Yesterday, I went in for my "health assessment" at work (so that I can pay $25 less per month for medical insurance). I work at a large university and this assessment is conducted through the School of Pharmacy. We don't have a medical school on campus, so I guess this is as close as it gets.
I get into the little "fake doctor room" and the student-intern does the whole finger prick for blood. He takes a little more than an average finger prick does, some small tube that sucks up the blood until he has the amount needed to run the test. It's not 2-3 vials like at the doctor. My cholesterol and blood glucose were both low to normal. My blood pressure also low end of normal. So then I get on the Tanita body analysis machine. When they first started this "program," you didn't have to do that machine. Apparently now, it's required.
A couple of important things to mention before I talk about the body analysis:
(1) I was fasting for the blood work. The appointment was at 10:40 a.m. I hadn't consumed any liquids or foods, not even water (rough).
(2) I was already tired. The fasting started before my workout the night before. Had to eat at 6 so that I would have enough time to let my stomach settle and then go run the next round in the 5K app. It was a long work day and I literally rushed home to eat and wait until I could go running. The round I ran "significantly" kicked it up a notch (to quote Emeril).
On to the body analysis. The last time I got on this machine was at the gym (they have the same one). My body fat was hovering around 39% -- when I started it was over 50%. Yes, ma'am I've been working hard. I get on the machine and it says 51%. I almost cried right there, but held it together for the intern-student who was just writing down the numbers. And, of course, my BMI is way out of whack (high), as it always has been since the inception of this number. Also important to note was that my body water was low (I was dehydrated). I won't go into the "weight" amount, because well, that's still my info to keep and consider.
Of course, because the BMI is high, I was "referred" to the on-staff specialist. Whoopee. I did cry once I got in there (thankfully it was a woman). I told her that I just didn't think those numbers were right -- the body fat percentage. I told her how hard I've been working on being fit and healthy -- what I've been doing for the past 18 months -- working with the trainer, doing bootcamps (yes plural), doing interval training, doing weight training, and now that I am going to be running a 5K for the first time ever in a little over a month, and that on the days I don't run (I run every other day), I do interval training of some kind of cardio to get my heart rate up and do strength training (lift weights).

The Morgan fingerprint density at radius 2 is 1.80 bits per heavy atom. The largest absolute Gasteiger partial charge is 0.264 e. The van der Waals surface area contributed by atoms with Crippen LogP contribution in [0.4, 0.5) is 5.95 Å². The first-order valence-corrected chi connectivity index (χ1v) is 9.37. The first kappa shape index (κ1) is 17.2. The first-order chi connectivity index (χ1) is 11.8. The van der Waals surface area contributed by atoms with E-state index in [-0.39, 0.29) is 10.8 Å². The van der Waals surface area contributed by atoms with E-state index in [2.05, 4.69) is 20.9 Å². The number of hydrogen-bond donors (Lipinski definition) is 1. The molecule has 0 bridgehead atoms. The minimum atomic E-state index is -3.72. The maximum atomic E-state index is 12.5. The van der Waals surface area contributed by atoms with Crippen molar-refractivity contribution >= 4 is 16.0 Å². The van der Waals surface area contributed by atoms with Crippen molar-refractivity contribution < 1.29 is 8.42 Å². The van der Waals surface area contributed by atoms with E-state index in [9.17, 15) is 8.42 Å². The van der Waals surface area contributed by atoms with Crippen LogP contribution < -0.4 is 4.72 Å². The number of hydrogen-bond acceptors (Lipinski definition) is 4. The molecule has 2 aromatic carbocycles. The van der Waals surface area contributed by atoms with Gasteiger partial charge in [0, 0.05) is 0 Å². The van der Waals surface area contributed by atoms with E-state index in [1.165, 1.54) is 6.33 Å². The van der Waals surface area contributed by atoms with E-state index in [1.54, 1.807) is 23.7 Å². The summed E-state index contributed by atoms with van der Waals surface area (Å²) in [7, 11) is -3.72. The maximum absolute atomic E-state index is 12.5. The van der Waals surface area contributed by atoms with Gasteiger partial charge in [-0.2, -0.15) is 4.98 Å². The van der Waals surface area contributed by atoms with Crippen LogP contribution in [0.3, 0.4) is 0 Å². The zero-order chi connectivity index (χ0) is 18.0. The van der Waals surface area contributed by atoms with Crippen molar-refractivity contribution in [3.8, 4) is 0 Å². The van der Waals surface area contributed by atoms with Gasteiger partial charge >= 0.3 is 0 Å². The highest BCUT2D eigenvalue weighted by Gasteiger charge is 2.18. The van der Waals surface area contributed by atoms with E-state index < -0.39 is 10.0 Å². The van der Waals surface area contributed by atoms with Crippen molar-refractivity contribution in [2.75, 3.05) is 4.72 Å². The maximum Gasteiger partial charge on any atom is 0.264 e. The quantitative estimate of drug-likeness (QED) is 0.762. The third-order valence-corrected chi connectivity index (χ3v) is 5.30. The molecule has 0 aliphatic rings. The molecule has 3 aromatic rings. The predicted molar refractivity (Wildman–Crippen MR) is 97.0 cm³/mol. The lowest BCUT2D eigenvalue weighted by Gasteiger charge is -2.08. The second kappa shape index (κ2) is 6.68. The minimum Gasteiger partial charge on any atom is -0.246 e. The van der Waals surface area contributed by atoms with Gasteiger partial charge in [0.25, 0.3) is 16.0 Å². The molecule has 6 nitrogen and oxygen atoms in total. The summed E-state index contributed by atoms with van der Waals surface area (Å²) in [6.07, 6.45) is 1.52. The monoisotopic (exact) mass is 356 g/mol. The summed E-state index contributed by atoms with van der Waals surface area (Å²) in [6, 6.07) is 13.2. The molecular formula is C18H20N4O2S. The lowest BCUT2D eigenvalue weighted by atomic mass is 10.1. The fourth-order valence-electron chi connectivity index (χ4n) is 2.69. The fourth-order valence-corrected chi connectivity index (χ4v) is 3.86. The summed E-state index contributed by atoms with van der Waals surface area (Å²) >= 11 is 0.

She started asking me about what I eat. I told her I don't really track because I've pretty much gotten the cravings for food under control with the exercise. We talked a little longer about that and then she said that I really should track, because she thought that I was perhaps not eating enough to keep my metabolism high(er). I knew the numbers, but what she said was, for my age, height, current weight, etc., I needed to consume a net of 1500 per day. If exercise that day takes out 700 calories, then I need to eat enough to hit 1500. I am pretty dang sure I wasn't doing that.
The reason I mentioned my fasting and tiredness: Upon further "internet research" (have to be careful about what is considered accurate), I discovered that one should use the Tanita machine (or similar machines) once per week at most, but more likely 1-2 times per month (unless you're a body builder or similar), and that you should use it in the evening after your body has had the opportunity to re-hydrate itself from the previous night. I also learned that being dehydrated can cause a wide variance in the results. I'm going to wait until Friday late afternoon, go to the gym, use their machine, and then exercise. Hopefully it will be a better assessment. But... it makes me nervous because, dang, what if it really is 51%? That would be so depressing... and yet maybe even more motivating.
Finally - I am kind of thinking I won't do this next year and just pay the extra money on health insurance. I can see where this may lead. I can see that those of us with higher BMIs might have to pay extra or might get cut off from certain health benefits, etc. Never mind that the BMI, from my humble perspective, is a crap shoot. My body size is significantly less from when I started working on being fit and healthy -- like 4-6 sizes less -- my weight has not dramatically changed. I am close to one size different from my smallest size I've ever worn. My body fat percentage has changed (I don't care what that machine says). I KNOW I've gained muscle because I am physically STRONGER. Yesterday I did the heaviest weight I've ever done in the weight room (a goal I set last week since the weights were getting "lighter feeling"). There's no way, doing the things I'm doing, losing the size that I've lost, and not have a lower body fat percentage. My lowest possible weight, what I weighed when I was a super fit athlete in high school still puts me in the "over weight" BMI range. That is ridiculous. Too much emphasis put on a single number.
Morals of this long diatribe?
(1) Eat enough (what a concept). Track your food/liquids to make sure. Spark people Mobile app.
(2) Be careful of machine assessments.
(3) Maybe I should just pay the $25 extra a month and keep my data to myself!
Well this was a longer-than-normal post. Hope y'all have a nice day!
BTW, Here's a nice sunset photo from Monday's evening run at my gym: